# convert InterMineR Gene Ontology Enrichment analysis results to GeneAnswers object # Syntax: # convertToGeneAnswers( # enrichmentResult = AN_INTERMINE_ENRICHMENT_RESULT, # geneInput = data.frame(GeneID = ORIGINAL_LIST_OF_IDS_WE_ENRICHED_ON, # stringsAsFactors = FALSE), # geneInputType = "TYPE_OF_IDS_PROVIDED" (e.g. "Gene.primaryIdentifier" or "Gene.symbol"), # categoryType = "GO" # could also be null for a user-provided annotation list #) queryEpilepsyForGeneAnswers <- convertToGeneAnswers( # Put the arguments here )
We can use the
summary(geneAnswersObjectHere) function to see
interesting info about our list + enrichment. Try it now:
# Run the summary on the Gene Answers object we made in the previous code cell. # The variable name we used was `queryEpilepsyForGeneAnswers`
For more info on how the graphs are constructed and what arguments you can pass them, visit the GeneAnswers Bioconductor page - the vignettes and especially the manual have lots of helpful information.
We'll start with a concept-gene network that shows which genes are associated with our given GO terms:
geneAnswersConceptNet(queryEpilepsyForGeneAnswers, # This is the Gene Answers object we created colorValueColumn=NULL, # Default colours centroidSize='correctedPvalue', # the column used to size graph nodes output='fixed', # don't spawn a new pop-up window geneSymbol = TRUE) # Show gene symbols as labels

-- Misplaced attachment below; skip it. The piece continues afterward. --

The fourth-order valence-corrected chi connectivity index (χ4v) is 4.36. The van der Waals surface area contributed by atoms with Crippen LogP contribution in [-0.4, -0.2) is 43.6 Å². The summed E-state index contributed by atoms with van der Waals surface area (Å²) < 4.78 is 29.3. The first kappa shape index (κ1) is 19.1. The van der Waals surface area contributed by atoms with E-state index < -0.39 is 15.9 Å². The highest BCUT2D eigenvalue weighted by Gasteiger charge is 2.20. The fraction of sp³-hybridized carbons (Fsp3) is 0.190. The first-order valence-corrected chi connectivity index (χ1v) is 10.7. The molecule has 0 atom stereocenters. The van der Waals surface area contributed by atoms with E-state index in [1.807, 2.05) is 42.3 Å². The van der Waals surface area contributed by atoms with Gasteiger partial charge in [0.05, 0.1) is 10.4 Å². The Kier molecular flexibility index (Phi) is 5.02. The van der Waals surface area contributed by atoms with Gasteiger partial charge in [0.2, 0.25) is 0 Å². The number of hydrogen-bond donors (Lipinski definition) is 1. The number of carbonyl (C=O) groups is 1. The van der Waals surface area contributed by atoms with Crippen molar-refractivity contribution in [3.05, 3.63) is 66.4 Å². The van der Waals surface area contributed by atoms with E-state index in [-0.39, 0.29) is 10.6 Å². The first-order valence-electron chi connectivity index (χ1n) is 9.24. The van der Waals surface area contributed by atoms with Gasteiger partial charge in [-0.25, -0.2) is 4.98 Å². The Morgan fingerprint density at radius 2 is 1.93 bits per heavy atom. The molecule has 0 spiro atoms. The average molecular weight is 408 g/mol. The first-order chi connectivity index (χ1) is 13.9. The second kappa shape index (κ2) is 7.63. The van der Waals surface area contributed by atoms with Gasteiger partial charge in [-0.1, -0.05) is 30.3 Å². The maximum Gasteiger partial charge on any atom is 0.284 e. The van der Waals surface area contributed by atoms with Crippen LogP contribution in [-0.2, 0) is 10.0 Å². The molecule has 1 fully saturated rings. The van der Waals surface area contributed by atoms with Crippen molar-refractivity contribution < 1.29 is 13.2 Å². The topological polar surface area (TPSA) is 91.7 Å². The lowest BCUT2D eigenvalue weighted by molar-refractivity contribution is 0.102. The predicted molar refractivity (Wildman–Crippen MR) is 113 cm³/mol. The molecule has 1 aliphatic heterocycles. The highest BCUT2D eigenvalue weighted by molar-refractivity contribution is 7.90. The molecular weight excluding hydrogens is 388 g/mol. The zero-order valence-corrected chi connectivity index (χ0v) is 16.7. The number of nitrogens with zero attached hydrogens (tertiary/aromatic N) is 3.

We can plot the GO terms that our list is enriched for to show their relationships to one another:
geneAnswersConceptRelation(queryEpilepsyForGeneAnswers, # This is the Gene Answers object we created directed=TRUE, # show arrows to indicate the direction of relationship output="fixed", # don't spawn a new pop-up window netMode='connection')
In this example, GeneAnswers uses the annotation package ‘org.Hs.eg.db’, which was used previously in convertToGeneAnswers function, to retrieve gene interactions for the specified genes.
buildNet(getGeneInput(queryEpilepsyForGeneAnswers)[,1], # queryEpilepsyForGeneAnswers idType='GeneInteraction', layers=3, output="fixed", # don't spawn a new pop-up window filterGraphIDs=getGeneInput(queryEpilepsyForGeneAnswers)[,1], filterLayer=2, # How many layers deep to look for interactors. Try changing it to 3! netMode='connection')
Gene Interaction Network for PL_GenomicsEngland_GenePanel:Genetic_Epilepsy_Syndromes.
The large black dots with yellow frame stand for the six given genes. They also connect to other genes by dark-blue-purple edges. Small black dots represent the other genes from getGeneInput. Small white dots are genes that are not in the genes from getGeneInput, but interact with these genes.
geneAnswersHeatmap(queryEpilepsyForGeneAnswers, catTerm=TRUE, geneSymbol=TRUE, cex.axis = 0.75)